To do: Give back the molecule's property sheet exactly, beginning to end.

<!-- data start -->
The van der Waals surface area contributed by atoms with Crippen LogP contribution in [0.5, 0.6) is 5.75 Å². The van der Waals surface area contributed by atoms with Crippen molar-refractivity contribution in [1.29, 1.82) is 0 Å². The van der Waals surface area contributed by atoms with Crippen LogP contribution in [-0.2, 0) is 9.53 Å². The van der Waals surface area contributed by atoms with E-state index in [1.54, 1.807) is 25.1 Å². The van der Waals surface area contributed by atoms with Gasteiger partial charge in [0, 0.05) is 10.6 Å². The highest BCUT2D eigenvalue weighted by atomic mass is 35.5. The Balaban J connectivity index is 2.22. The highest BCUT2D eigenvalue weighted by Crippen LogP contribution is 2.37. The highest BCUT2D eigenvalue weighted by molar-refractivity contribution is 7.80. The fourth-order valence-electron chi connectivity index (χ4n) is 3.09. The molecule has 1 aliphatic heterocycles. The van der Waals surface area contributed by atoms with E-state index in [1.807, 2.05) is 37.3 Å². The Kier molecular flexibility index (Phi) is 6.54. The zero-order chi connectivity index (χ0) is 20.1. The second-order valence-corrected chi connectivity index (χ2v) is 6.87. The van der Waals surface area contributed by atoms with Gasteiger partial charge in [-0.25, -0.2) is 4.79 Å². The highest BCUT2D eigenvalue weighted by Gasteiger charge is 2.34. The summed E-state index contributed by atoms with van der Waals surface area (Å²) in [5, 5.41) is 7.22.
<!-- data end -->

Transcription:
The van der Waals surface area contributed by atoms with Crippen LogP contribution in [0.5, 0.6) is 5.75 Å². The van der Waals surface area contributed by atoms with Crippen molar-refractivity contribution in [1.29, 1.82) is 0 Å². The van der Waals surface area contributed by atoms with Crippen LogP contribution in [-0.2, 0) is 9.53 Å². The van der Waals surface area contributed by atoms with E-state index in [1.54, 1.807) is 25.1 Å². The van der Waals surface area contributed by atoms with Gasteiger partial charge in [0, 0.05) is 10.6 Å². The highest BCUT2D eigenvalue weighted by atomic mass is 35.5. The Balaban J connectivity index is 2.22. The highest BCUT2D eigenvalue weighted by Crippen LogP contribution is 2.37. The highest BCUT2D eigenvalue weighted by molar-refractivity contribution is 7.80. The fourth-order valence-electron chi connectivity index (χ4n) is 3.09. The molecule has 1 aliphatic heterocycles. The van der Waals surface area contributed by atoms with E-state index in [1.807, 2.05) is 37.3 Å². The Kier molecular flexibility index (Phi) is 6.54. The zero-order chi connectivity index (χ0) is 20.1. The second-order valence-corrected chi connectivity index (χ2v) is 6.87. The van der Waals surface area contributed by atoms with Gasteiger partial charge in [-0.25, -0.2) is 4.79 Å². The highest BCUT2D eigenvalue weighted by Gasteiger charge is 2.34. The summed E-state index contributed by atoms with van der Waals surface area (Å²) in [5, 5.41) is 7.22.